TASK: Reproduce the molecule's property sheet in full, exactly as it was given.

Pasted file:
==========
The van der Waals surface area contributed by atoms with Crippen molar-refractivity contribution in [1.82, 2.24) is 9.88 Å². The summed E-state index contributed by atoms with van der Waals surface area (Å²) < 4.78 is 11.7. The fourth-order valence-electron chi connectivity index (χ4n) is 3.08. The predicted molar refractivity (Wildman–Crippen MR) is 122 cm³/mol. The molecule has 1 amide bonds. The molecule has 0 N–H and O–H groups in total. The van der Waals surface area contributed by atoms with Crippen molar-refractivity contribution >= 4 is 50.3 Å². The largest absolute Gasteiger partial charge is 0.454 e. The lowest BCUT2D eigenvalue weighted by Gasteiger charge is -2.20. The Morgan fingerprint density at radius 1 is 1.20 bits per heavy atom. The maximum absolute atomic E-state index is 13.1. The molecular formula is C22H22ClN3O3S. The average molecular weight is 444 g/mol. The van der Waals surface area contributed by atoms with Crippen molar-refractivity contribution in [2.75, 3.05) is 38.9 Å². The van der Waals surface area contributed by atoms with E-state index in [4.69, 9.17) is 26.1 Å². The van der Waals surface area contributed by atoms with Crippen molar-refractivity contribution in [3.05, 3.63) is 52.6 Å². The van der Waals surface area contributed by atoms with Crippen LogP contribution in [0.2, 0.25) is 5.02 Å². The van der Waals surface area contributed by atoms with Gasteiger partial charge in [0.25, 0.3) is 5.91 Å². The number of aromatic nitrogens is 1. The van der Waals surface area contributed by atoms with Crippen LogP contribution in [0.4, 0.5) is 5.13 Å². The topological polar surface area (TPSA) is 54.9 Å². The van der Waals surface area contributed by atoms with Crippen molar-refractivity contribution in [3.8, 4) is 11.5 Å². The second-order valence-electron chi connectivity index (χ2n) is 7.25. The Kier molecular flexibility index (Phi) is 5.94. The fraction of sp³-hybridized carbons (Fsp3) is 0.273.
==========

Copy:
The van der Waals surface area contributed by atoms with Crippen molar-refractivity contribution in [1.82, 2.24) is 9.88 Å². The summed E-state index contributed by atoms with van der Waals surface area (Å²) < 4.78 is 11.7. The fourth-order valence-electron chi connectivity index (χ4n) is 3.08. The predicted molar refractivity (Wildman–Crippen MR) is 122 cm³/mol. The molecule has 1 amide bonds. The molecule has 0 N–H and O–H groups in total. The van der Waals surface area contributed by atoms with Crippen molar-refractivity contribution >= 4 is 50.3 Å². The largest absolute Gasteiger partial charge is 0.454 e. The lowest BCUT2D eigenvalue weighted by Gasteiger charge is -2.20. The Morgan fingerprint density at radius 1 is 1.20 bits per heavy atom. The maximum absolute atomic E-state index is 13.1. The molecular formula is C22H22ClN3O3S. The average molecular weight is 444 g/mol. The van der Waals surface area contributed by atoms with Crippen molar-refractivity contribution in [2.75, 3.05) is 38.9 Å². The van der Waals surface area contributed by atoms with E-state index in [4.69, 9.17) is 26.1 Å². The van der Waals surface area contributed by atoms with Crippen molar-refractivity contribution in [3.05, 3.63) is 52.6 Å². The van der Waals surface area contributed by atoms with Crippen LogP contribution in [0.2, 0.25) is 5.02 Å². The van der Waals surface area contributed by atoms with Gasteiger partial charge in [0.25, 0.3) is 5.91 Å². The number of aromatic nitrogens is 1. The van der Waals surface area contributed by atoms with Crippen LogP contribution in [0.4, 0.5) is 5.13 Å². The topological polar surface area (TPSA) is 54.9 Å². The van der Waals surface area contributed by atoms with Crippen molar-refractivity contribution in [3.8, 4) is 11.5 Å². The second-order valence-electron chi connectivity index (χ2n) is 7.25. The Kier molecular flexibility index (Phi) is 5.94. The fraction of sp³-hybridized carbons (Fsp3) is 0.273.